7.4.3. Ion-Exchange Resins

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Author : David Bogert

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There are two distinct uses for deionizing resins. One is to treat water for a water change and one is to directly treat the aquarium water to remove nitrates or ammonia. Neither use is a very good use of monetary resources, to put it mildly.

What is DI (Deionizing or Ion Exchange) resin?

An ion-exchange resin or ion-exchange polymer is a resin or polymer that acts as a medium for ion exchange. It is an insoluble matrix (or support structure) normally in the form of small (0.25–0.5 mm radius) microbeads, usually white or yellowish, fabricated from an organic polymer substrate. The beads are typically porous, providing a large surface area on and inside them. The trapping of ions occurs along with the accompanying release of other ions, and thus the process is called ion exchange.

There are multiple types of ion-exchange resin. Most commercial resins are made of polystyrene sulfonate. Polystyrene sulfonates are polymers derived from polystyrene by the addition of sulfonate functional groups. They are widely used as ion-exchange resins to remove ions such as potassium, calcium, and sodium from solutions in technical or medical applications.


This is a very accurate description of DI resins.

Otopharynx ovatus Chilumba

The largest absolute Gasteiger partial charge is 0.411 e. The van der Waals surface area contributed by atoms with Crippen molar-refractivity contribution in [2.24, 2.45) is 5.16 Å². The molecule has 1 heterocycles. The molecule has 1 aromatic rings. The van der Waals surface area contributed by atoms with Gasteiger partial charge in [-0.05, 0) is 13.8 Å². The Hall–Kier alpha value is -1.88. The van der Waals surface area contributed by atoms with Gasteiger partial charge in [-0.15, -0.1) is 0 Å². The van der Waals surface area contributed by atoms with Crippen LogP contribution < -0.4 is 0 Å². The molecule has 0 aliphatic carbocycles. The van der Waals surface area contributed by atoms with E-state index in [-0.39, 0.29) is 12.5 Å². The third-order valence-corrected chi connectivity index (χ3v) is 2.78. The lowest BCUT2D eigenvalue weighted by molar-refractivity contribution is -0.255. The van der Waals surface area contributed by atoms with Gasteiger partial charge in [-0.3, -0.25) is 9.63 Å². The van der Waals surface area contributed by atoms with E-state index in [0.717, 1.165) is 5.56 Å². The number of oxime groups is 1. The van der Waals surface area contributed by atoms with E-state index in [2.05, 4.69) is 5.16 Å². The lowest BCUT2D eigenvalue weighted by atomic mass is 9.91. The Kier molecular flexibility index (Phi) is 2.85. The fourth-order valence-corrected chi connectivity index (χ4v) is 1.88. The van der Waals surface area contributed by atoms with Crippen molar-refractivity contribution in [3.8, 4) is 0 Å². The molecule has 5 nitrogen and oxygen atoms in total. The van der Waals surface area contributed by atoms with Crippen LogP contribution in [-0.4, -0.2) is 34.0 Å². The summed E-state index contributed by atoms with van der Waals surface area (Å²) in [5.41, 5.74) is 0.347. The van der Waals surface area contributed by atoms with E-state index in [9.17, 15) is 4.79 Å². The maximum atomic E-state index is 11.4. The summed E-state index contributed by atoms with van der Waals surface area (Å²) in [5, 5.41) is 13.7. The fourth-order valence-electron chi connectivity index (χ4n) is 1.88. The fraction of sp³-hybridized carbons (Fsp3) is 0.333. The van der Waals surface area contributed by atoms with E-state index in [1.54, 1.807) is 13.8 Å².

Otopharynx ovatus Chilumba

Using DI Resins to Treat Aquarium Water

“DI Resins” are synthetic porous polymers that “deionize”. These include such products as Countryside C3 resin and NO₃Go resin. There are two basic types of resins. One is a “anion” exchange resin. Anions are negatively charged ions such as nitrates and nitrites. The other type of resin is a “cation” exchange resin. Cations are positively charged ions such as ammonium.

As an example of how a resin works look at the cation filter media out there which claim to remove ammonia from the aquarium by exchange with sodium in a resin bed. Cations include sodium, ammonium, potassium, magnesium and calcium. The claim is that these resins remove the ammonia as ammonium.

While that is true, one must understand that the resin is “non-selective” and will “exchange” for every cation in the water, not just ammonium. So, let’s look at a typical Amazonian aquarium with 100 gallons of soft acid water. It will have in it roughly 4 grams of sodium, magnesium and calcium, which is VERY low. Let us arbitrarily say this aquarium has 4 grams of ammonium (which is very high, 12 ppm). Let’s add a hanging filter on the back with a generous dose of 1/2 pound of resin.

Sciaenochromis fryeri OB blueberry
Sciaenochromis fryeri OB blueberry

Resins will have about 5 milligrams of exchangeable sodium per gram of resin. 1/2 pound is roughly 200 grams, so the resin will have about one gram of exchangeable sodium in it.

The exchange will take place until the ratio of each cation is the same in both the water and the resin. So the resin will go to 0.5 grams of sodium, magnesium and calcium and 0.5 grams of ammonium. The ammonium level in the aquarium goes from 4.0 to to 3.5 grams. Whoops! That is not a big change. And this is for very low salt concentration water!